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The New Silk Road 新絲綢之路

A huge shift in trade and relations could be under way across Eurasia and China's New Silk Road policy is at the heart of it.

As a historical reference point, the Silk Road continues to resonate, long after the trade route serve ant economic purpose.

For Europe it evokes the slow sway of camel trains across parched landscapes and the flow of exotic goods into the continent. And in China, it brings to mind the touchstones of its imperial history and its connection to the outside world.

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Singapore as a 21st century maritime silk road

LET'S NOT BEAT around the bush. PM Lee Hsien Loong's absence at the New Silk Road summit currently taking place in China is a big deal.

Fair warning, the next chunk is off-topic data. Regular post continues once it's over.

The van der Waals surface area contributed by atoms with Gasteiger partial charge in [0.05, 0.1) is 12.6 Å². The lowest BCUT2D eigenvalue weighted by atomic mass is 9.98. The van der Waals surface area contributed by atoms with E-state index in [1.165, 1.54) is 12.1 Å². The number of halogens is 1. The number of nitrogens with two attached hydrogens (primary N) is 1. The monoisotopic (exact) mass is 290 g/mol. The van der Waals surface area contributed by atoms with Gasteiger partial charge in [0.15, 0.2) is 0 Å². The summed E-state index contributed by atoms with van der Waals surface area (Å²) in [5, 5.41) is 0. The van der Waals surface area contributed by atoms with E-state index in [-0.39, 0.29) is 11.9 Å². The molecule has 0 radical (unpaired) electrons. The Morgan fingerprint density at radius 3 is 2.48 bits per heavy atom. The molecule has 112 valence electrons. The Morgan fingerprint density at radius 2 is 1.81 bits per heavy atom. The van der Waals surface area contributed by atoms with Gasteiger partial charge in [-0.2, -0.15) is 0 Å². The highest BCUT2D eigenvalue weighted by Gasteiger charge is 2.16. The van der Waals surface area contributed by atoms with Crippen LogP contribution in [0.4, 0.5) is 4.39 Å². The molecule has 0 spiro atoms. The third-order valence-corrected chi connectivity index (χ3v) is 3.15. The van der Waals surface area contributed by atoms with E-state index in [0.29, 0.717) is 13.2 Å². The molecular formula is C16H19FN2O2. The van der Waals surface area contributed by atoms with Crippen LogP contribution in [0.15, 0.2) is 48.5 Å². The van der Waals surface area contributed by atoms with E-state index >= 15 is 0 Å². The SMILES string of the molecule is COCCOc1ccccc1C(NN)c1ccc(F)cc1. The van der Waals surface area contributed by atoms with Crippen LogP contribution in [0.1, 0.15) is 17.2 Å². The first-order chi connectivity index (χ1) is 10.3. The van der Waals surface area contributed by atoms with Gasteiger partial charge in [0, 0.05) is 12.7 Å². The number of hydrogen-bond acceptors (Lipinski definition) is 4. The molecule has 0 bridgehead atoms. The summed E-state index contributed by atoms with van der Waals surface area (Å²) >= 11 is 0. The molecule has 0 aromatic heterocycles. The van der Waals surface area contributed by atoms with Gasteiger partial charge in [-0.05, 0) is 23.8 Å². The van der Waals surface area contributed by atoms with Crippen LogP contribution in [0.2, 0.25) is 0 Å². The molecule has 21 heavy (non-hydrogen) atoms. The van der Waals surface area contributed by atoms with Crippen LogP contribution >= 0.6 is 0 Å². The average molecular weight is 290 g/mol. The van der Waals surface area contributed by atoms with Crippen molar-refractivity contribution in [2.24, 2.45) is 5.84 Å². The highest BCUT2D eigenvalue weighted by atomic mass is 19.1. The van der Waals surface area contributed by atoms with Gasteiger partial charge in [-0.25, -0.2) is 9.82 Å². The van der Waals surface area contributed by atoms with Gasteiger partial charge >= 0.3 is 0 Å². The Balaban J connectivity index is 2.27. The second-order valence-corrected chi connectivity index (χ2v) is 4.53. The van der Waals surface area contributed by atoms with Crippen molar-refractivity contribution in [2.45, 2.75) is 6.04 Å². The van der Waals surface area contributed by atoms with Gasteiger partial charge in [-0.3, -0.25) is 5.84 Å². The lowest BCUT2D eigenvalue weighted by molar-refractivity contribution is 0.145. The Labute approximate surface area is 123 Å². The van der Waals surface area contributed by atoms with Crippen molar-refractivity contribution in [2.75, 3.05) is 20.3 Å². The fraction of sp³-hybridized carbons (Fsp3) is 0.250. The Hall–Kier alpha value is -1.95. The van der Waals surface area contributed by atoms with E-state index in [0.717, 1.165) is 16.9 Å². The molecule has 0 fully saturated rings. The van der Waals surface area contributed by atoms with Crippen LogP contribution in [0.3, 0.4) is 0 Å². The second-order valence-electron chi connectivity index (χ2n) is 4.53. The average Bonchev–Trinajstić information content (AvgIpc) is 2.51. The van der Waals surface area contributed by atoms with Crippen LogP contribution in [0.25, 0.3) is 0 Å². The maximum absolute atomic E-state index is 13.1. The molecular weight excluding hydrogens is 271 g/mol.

Was he not invited or did he elect not to attend (and despatched National Development Minister Lawrence Wong instead)? The former seems the more plausible account. Either way, the development can only be described as doomy.

The summit, attended by 28 heads of government, is Beijing's way of announcing its intention of breaking out from under the United State's world domination, at least in the sphere of trade and commerce. Here are are five ways Beijing is doing this:
  • Melaka Gateway
  • East Coast Railway Line (ECRL)
  • New Silk Road
  • Arctic Route
  • Kra Canal

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The "One Belt, One Road" 一带一路 initiative